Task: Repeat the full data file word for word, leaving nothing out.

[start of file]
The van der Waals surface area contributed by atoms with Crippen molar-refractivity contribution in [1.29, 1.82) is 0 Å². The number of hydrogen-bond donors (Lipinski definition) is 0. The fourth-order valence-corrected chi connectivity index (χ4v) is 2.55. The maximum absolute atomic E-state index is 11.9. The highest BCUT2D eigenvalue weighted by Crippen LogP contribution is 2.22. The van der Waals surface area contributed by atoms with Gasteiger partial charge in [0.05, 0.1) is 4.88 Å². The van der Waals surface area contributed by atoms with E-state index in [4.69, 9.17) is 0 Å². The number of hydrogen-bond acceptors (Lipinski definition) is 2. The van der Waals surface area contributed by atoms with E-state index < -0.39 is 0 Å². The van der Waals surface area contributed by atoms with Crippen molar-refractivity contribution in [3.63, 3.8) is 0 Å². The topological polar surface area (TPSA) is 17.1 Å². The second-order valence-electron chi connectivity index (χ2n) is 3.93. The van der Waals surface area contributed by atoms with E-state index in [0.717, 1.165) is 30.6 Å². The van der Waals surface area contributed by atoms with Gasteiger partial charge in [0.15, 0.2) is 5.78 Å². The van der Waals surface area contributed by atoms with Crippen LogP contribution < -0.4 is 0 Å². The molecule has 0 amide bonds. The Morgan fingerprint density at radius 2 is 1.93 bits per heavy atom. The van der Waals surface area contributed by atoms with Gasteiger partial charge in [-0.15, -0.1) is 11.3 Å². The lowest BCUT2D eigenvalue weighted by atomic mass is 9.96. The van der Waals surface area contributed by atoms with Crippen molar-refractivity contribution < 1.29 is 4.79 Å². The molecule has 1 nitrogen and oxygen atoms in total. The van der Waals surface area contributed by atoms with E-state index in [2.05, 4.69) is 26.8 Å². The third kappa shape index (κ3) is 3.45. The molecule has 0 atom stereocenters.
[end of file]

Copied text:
The van der Waals surface area contributed by atoms with Crippen molar-refractivity contribution in [1.29, 1.82) is 0 Å². The number of hydrogen-bond donors (Lipinski definition) is 0. The fourth-order valence-corrected chi connectivity index (χ4v) is 2.55. The maximum absolute atomic E-state index is 11.9. The highest BCUT2D eigenvalue weighted by Crippen LogP contribution is 2.22. The van der Waals surface area contributed by atoms with Gasteiger partial charge in [0.05, 0.1) is 4.88 Å². The van der Waals surface area contributed by atoms with E-state index in [4.69, 9.17) is 0 Å². The number of hydrogen-bond acceptors (Lipinski definition) is 2. The van der Waals surface area contributed by atoms with E-state index < -0.39 is 0 Å². The van der Waals surface area contributed by atoms with Crippen molar-refractivity contribution in [3.63, 3.8) is 0 Å². The topological polar surface area (TPSA) is 17.1 Å². The second-order valence-electron chi connectivity index (χ2n) is 3.93. The van der Waals surface area contributed by atoms with E-state index in [0.717, 1.165) is 30.6 Å². The van der Waals surface area contributed by atoms with Gasteiger partial charge in [0.15, 0.2) is 5.78 Å². The van der Waals surface area contributed by atoms with Crippen LogP contribution < -0.4 is 0 Å². The molecule has 0 amide bonds. The Morgan fingerprint density at radius 2 is 1.93 bits per heavy atom. The van der Waals surface area contributed by atoms with Gasteiger partial charge in [-0.15, -0.1) is 11.3 Å². The lowest BCUT2D eigenvalue weighted by atomic mass is 9.96. The van der Waals surface area contributed by atoms with Crippen molar-refractivity contribution < 1.29 is 4.79 Å². The molecule has 1 nitrogen and oxygen atoms in total. The van der Waals surface area contributed by atoms with E-state index in [2.05, 4.69) is 26.8 Å². The third kappa shape index (κ3) is 3.45. The molecule has 0 atom stereocenters.